Format

Send to

Choose Destination
Int J Cardiol. 2014 Jul 1;174(3):710-2. doi: 10.1016/j.ijcard.2014.04.201. Epub 2014 Apr 26.

Molecular analysis of oral bacteria in dental biofilm and atherosclerotic plaques of patients with vascular disease.

Author information

1
Department of Stomatology and Oral Pathology, School of Dentistry, Federal University of Ceará, Fortaleza, Ceará, Brazil. Electronic address: clarissa_pf@hotmail.com.
2
Department of Stomatology and Oral Pathology, School of Dentistry, Federal University of Ceará, Fortaleza, Ceará, Brazil.
3
Department of Oral Pathology, School of Dentistry, Federal University of Ceará, Fortaleza, Ceará, Brazil.
4
Human Cytogenetics Laboratory, Institute of Biological Sciences, Federal University of Para, Belém, Pará, Brazil.
5
Institute of Biological Sciences, Federal University of Para, Belém, Pará, Brazil.
6
School of Medicine, Federal University of Ceará, Fortaleza, Ceará, Brazil.
7
School of Dentistry, University of Fortaleza, Fortaleza, Ceará, Brazil.
8
Hospital de Messejana Dr. Carlos Alberto Studart Gomes, Fortaleza, Ceará, Brazil.

Abstract

BACKGROUND:

Oral bacteria have been detected in atherosclerotic plaques at a variable frequency; however, the connection between oral health and vascular and oral bacterial profiles of patients with vascular disease is not clearly established. The aim of this study was to evaluate the presence of oral bacterial DNA in the mouth and atherosclerotic plaques, in addition to assessing the patients' caries and periodontal disease history.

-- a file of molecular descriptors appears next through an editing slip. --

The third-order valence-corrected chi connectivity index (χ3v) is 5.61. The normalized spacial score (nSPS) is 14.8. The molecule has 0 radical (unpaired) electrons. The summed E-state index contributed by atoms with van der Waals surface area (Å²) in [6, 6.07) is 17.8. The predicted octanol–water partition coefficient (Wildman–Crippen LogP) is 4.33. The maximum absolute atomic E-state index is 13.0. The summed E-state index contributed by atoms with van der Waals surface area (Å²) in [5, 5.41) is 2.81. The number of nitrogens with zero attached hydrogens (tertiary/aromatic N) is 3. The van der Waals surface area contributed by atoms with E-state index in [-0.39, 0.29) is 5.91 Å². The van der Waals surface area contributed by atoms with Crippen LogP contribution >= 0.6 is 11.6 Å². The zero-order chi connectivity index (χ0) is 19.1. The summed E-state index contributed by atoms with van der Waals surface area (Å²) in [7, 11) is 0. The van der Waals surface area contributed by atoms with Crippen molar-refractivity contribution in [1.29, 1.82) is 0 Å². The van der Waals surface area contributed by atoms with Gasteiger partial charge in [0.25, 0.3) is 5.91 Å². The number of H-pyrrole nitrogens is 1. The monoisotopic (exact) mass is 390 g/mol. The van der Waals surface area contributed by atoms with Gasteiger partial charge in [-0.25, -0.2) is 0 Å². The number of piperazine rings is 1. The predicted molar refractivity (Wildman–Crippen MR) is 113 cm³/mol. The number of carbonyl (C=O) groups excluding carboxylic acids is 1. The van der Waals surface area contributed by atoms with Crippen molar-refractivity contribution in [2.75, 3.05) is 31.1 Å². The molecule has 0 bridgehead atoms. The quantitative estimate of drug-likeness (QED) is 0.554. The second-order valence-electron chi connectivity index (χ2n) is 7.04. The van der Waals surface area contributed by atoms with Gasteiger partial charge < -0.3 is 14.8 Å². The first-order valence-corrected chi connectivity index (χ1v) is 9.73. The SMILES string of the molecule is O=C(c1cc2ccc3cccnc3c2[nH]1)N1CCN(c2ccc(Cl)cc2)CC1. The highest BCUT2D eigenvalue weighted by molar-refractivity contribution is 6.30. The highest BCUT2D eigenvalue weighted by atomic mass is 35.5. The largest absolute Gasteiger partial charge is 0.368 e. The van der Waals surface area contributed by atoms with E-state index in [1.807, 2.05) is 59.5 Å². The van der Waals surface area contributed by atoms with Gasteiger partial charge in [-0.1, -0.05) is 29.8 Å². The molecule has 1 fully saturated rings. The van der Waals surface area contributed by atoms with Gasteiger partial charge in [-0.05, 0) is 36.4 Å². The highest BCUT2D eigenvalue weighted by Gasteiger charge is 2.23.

METHODS:

Thirty samples of supragingival and subgingival plaque, saliva and atherosclerotic plaques of 13 patients with carotid stenosis or aortic aneurysm were evaluated, through real-time polymerase chain reaction, for the presence of Streptococcus mutans (SM), Prevotella intermedia (PI), Porphyromonas gingivalis (PG) and Treponema denticola (TD). All patients were submitted to oral examination using the DMFT (decayed, missing and filled teeth) and PSR (Periodontal Screening and Recording) indexes. Histopathological analysis of the atherosclerotic plaques was performed.

RESULTS:

Most of the patients were edentulous (76.9%). SM, PI, PG and TD were detected in 100.0%, 92.0%, 15.3% and 30.7% of the oral samples, respectively. SM was the most prevalent targeted bacteria in atherosclerotic plaques, detected in 100% of the samples, followed by PI (7.1%). The vascular samples were negative for PG and TD. There was a statistically significant difference (p<0.05) between the presence of PG and TD in the oral cavity and vascular samples.

CONCLUSION:

SM was found at a high frequency in oral and vascular samples, even in edentulous patients, and its presence in atherosclerotic plaques suggests the possible involvement of this bacterium in the disease progression.

KEYWORDS:

Bacteremia; Dental plaque; Plaque, Atherosclerotic; Real-time Polymerase Chain Reaction; Saliva; Streptococcus mutans

PMID:
24820755
DOI:
10.1016/j.ijcard.2014.04.201
[Indexed for MEDLINE]
Free full text

Supplemental Content

Full text links

Icon for Elsevier Science
Loading ...
Support Center